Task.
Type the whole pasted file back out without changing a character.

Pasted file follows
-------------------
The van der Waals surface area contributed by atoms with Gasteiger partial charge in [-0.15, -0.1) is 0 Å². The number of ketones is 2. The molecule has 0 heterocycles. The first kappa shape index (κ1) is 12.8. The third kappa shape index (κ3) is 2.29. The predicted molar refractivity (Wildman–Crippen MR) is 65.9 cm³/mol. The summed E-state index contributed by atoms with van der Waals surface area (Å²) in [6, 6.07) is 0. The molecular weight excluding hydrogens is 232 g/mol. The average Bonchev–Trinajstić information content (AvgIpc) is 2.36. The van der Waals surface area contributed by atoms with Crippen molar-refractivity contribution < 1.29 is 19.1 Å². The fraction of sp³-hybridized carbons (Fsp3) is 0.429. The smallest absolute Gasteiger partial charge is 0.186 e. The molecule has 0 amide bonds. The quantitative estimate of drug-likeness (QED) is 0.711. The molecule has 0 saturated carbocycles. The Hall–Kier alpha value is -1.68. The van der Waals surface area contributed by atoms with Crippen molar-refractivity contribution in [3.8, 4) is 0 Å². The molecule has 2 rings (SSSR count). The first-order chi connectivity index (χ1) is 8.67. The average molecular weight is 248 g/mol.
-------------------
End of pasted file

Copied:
The van der Waals surface area contributed by atoms with Gasteiger partial charge in [-0.15, -0.1) is 0 Å². The number of ketones is 2. The molecule has 0 heterocycles. The first kappa shape index (κ1) is 12.8. The third kappa shape index (κ3) is 2.29. The predicted molar refractivity (Wildman–Crippen MR) is 65.9 cm³/mol. The summed E-state index contributed by atoms with van der Waals surface area (Å²) in [6, 6.07) is 0. The molecular weight excluding hydrogens is 232 g/mol. The average Bonchev–Trinajstić information content (AvgIpc) is 2.36. The van der Waals surface area contributed by atoms with Crippen molar-refractivity contribution < 1.29 is 19.1 Å². The fraction of sp³-hybridized carbons (Fsp3) is 0.429. The smallest absolute Gasteiger partial charge is 0.186 e. The molecule has 0 amide bonds. The quantitative estimate of drug-likeness (QED) is 0.711. The molecule has 0 saturated carbocycles. The Hall–Kier alpha value is -1.68. The van der Waals surface area contributed by atoms with Crippen molar-refractivity contribution in [3.8, 4) is 0 Å². The molecule has 2 rings (SSSR count). The first-order chi connectivity index (χ1) is 8.67. The average molecular weight is 248 g/mol.